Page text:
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Students in every country, at all levels of education from the lower echelons of high school to post graduate and research schools are well practised in the writing of essays. These days, essays come in many different formats and structures; from a book review to a comparison essay to an argumentative essay to a dissertation and everything in between. In today’s education system, we often take for granted the fact that the essay is one of the main forms of assignments. We accept the challenge and complete them without ever thinking about the origins of the format. If you are interested in where the essay actually began and who was the first to bring the assignment format into existence, then read on for a brief history of the essay.

The word “essay” was first used by a Frenchman

It is generally accepted that the Frenchman Michel de Montaigne, born in 1533, was the first author to describe his works of writing as essays. Back then, essay was a term that he used to characterise the way that he would attempt to put his various thoughts into writing. From this description, it is easy to see how this attempt to arrange thoughts on a page could turn into the type of essay that we are familiar with today. Eager to share his new form of writing with the world, in 1580, Montaigne compiled his essays into a published collection entitled Essais.  He achieved great success with this, and for the rest of his life, he spent time revising and publishing previously written essays, as well as composing new ones.

Francis Bacon is considered the first English language essayist

In terms of the English language, Francis Bacon’s essays, published in the form of books in 1597, 1612 and 1625, were the first works of English to be officially described as essays. Interestingly, according to the Oxford English Dictionary, the first use of the word ‘essayist’ was recorded by playwright Ben Jonson in 1609.

Asia wrote essays before Europeans

Of course, as with most of recorded history, the claim for the invention of the essay is much older in Asia than it is in Europe. Much like the novel, which was being cultivated in places like Japan much earlier than in England and Europe, essays existed and were known as zuihitsu, a word meaning fragmented ideas. A word somewhat incongruous to the aim of an essay which attempts to bring order to thoughts and ideas. Notable examples of this early form of essay include The Pillow Book court lady SeiShonagon from 1000 A.D. and 1330’s Tsurezuregusa by the famous Buddhist monk Yoshida Kenko. Kenko spoke of his essay writings in a very similar way to Michel de Montaigne, classing them as nonsensical thoughts that were written during idle hours. One more interesting thing to note is that in a stark difference from the overwhelming patriarchy in writing in Europe, Japan was filled with female writers who enjoyed creating essays. However, this rich history of female Asian work has been somewhat erased by Chinese-influenced writing by male writers who were much more revered at the time.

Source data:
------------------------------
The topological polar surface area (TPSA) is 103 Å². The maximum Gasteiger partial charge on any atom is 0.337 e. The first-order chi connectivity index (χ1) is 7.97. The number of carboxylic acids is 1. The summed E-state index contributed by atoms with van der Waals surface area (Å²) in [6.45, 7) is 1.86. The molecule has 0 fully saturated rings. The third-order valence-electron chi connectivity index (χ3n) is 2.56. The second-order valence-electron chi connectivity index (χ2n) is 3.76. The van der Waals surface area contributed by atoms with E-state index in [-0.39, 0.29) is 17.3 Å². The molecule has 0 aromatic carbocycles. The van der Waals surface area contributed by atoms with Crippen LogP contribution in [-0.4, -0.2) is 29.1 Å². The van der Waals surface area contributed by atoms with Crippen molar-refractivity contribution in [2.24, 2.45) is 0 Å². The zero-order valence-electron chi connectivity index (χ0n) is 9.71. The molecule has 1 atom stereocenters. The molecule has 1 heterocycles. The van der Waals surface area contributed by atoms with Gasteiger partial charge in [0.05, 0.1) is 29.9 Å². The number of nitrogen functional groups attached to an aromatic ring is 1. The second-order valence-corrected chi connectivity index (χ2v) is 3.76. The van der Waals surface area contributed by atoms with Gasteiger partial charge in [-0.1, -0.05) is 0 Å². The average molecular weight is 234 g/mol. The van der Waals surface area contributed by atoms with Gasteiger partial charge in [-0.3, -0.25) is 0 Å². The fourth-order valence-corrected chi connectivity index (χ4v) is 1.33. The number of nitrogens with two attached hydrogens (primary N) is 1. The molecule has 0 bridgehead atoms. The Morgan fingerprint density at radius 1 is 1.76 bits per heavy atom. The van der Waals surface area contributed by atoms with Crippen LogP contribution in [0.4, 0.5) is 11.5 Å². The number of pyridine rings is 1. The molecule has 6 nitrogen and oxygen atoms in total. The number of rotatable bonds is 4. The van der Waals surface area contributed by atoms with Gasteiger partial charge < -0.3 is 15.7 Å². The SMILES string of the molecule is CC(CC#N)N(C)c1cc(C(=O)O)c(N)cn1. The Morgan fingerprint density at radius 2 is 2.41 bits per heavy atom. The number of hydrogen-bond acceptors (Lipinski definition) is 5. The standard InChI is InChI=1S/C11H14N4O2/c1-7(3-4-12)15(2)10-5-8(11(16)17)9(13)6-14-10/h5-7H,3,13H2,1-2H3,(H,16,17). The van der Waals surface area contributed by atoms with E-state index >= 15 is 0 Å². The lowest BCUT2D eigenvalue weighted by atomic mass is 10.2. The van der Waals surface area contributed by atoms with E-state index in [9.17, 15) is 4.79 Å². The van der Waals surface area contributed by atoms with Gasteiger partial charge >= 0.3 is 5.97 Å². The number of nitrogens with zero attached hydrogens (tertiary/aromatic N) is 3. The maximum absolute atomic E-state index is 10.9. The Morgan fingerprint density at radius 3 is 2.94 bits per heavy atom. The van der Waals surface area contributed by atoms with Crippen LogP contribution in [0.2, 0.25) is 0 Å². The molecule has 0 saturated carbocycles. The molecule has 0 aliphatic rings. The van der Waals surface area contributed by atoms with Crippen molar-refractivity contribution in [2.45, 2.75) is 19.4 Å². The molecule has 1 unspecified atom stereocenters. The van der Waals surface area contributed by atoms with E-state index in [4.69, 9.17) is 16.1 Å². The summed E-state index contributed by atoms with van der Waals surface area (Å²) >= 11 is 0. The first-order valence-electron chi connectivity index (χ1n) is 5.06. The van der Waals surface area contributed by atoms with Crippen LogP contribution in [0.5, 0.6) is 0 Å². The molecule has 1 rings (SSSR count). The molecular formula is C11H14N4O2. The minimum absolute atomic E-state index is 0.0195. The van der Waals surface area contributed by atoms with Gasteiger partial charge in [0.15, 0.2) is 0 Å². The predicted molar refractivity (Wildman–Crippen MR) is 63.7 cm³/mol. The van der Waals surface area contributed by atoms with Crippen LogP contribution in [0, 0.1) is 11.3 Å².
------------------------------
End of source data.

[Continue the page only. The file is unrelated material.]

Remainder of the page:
From random to ordered

Though the origins of the essay are very much rooted in authors assembling ‘varied thoughts’ and ‘fragmented ideas’ on the page, over time the essay has become a much more official and rigid form of writing, constructed for students and academics to be able to argue, explain or explore a topic in a defined and recognised fashion. Here is a brief list of some of the most popular essay forms today:

  • Cause and Effect – an essay that is used to argue causal chains that connect a cause to a direct effect.
  • Compare and Contrast – an essay that is used to identify and evaluate the differences between two ideas, objects or concepts e.g. chalk and cheese, Hitler and Stalin, Pride and Prejudice and Emma
  • Descriptive –an essay that required writing that is characterised by all of the sensory details such as sight, smell, sound, touch. Generally intended to appeal to a reader’s emotional response.
  • Argumentative – an essay in which the author takes a stand on one side of an argument, and works to build a case around why exactly their view point is the most persuasive.
  • Reflective – an analytical essay in which the author describes a scene, either real or imagined in as rich detail as possible, with an eye on surmising a learning experience.